A History of Modern Latin America
by Teresa A. Meade
Publication Date: 2009-12-21
A History of Modern Latin America: 1800 to the Present examines the diverse and interlocking experiences of people of indigenous, African, and European backgrounds from the onset of independence until today. Illustrates and analyzes the major and minor events that shape history, the triumphs and defeats, and the everyday lives of people of varied classes and racial and ethnic backgrounds Intersperses accounts of the lives of prominent figures with those of ordinary people Emphasizes gender's role in influencing political and economic change and shaping cultural identity Student and instructor resources available at http://minerva.union.edu/meadet/modernlatinamerica/index.html [Wiley disclaims all responsibility and liability for the content of any third-party websites that can be linked to from this website. Users assume sole responsibility for accessing third-party websites and the use of any content appearing on such websites. Any views expressed in such websites are the views of the authors of the content appearing on those websites and not the views of Wiley or its affiliates, nor do they in any way represent an endorsement by Wiley or its affiliates.]
The Mexican Revolution
by Mark Wasserman
Publication Date: 2012-03-02
During the Mexican Revolution a remarkable alliance of peasants, working and middle classes, and elites banded together to end General Porfirio Diaz’s thirty-five year rule as dictator-president and created a radical new constitution that demanded education for all children, redistributed land and water resources, and established progressive labor laws. In this collection, Mark Wasserman examines the causes, conduct, and consequences of the revolution and carefully untangles the shifting alliances of the participants. In his introduction Wasserman outlines the context for the revolution, rebels’ differing goals for land redistribution, and the resulting battles between rebel leaders and their generals. He also examines daily life and the conduct of the revolution, as well as its national and international legacy. The accompanying selected sources include political documents along with dozens of accounts from politicians and generals to male and female soldiers, civilians, and journalists. Collectively they offer insight into the reasons for fighting, the politics behind the war, and the revolution’s international legacy. Document headnotes, a chronology, selected bibliography, and questions for consideration provide pedagogical support.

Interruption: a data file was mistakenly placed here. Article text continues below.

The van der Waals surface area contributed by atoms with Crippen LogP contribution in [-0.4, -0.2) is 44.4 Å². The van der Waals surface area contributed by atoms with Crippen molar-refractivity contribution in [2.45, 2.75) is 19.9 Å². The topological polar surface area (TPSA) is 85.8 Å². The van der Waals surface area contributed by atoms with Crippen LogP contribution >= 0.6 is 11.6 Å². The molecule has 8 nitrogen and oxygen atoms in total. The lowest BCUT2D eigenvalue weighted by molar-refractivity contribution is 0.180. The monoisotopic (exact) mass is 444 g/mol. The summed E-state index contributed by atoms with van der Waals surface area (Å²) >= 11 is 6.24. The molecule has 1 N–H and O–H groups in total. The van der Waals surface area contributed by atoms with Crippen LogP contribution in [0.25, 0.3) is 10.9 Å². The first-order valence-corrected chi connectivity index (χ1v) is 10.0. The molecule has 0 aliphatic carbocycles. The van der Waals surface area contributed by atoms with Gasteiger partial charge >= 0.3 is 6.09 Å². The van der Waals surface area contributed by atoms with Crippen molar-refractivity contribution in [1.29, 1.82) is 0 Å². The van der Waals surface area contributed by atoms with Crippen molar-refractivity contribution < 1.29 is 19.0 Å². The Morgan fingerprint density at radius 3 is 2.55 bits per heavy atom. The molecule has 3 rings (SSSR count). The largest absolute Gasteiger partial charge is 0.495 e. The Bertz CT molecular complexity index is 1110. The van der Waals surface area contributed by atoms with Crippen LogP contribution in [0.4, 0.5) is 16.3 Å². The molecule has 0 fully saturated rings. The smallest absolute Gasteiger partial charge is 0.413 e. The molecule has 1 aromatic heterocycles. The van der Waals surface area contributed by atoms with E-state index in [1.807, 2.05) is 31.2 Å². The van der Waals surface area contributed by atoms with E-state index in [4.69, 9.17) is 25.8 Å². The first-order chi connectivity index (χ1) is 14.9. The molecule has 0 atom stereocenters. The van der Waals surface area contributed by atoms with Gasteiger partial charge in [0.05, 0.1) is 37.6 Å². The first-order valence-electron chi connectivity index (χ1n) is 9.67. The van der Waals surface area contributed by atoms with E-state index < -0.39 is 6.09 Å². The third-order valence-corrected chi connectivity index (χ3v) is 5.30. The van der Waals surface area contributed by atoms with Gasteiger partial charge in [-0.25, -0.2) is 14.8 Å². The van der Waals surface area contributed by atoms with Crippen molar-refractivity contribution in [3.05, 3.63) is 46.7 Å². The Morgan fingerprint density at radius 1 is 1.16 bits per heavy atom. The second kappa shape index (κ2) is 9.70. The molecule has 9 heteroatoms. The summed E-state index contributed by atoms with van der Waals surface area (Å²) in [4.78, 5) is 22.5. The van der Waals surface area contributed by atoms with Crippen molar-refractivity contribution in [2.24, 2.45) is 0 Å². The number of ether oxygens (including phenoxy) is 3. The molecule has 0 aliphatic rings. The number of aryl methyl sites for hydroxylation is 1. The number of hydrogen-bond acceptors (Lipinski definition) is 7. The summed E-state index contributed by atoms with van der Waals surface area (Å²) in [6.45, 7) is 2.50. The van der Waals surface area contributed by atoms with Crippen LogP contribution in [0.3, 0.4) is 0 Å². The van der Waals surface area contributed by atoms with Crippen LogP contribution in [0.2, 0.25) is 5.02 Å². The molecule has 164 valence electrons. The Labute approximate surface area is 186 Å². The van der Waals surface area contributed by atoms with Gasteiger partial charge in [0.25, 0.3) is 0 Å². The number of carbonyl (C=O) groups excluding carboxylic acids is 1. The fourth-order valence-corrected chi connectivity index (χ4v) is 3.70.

Latin America and the United States
by Robert Holden; Eric Zolov
Publication Date: 2010-07-14
Latin America and the United States: A Documentary History brings together the most important documents on the history of the relationship between the United States and Latin America from the nineteenth century to the present. In addition to the standard diplomatic sources, the book includesdocuments touching on the transnational concerns that are increasingly taught in the classroom, including economic relations, environmental matters, immigration, human rights, and culture. The collection illuminates key issues while representing a variety of interests and views as they have bothpersisted and shifted over time, including often-overlooked Latin American perspectives and U.S. public opinion. A special feature of this book is the extensive introductions highlighting the historical context and significance of each of the 124 documents. This is an extraordinarily gooddocumentary reader. It enriches the study of US relations with Latin America by including the otherwise silenced voices of Latin Americans, whose frequently conflicting agendas routinely have produced negotiations that limited US objectives in significant ways, without really threatening itshemispheric hegemony.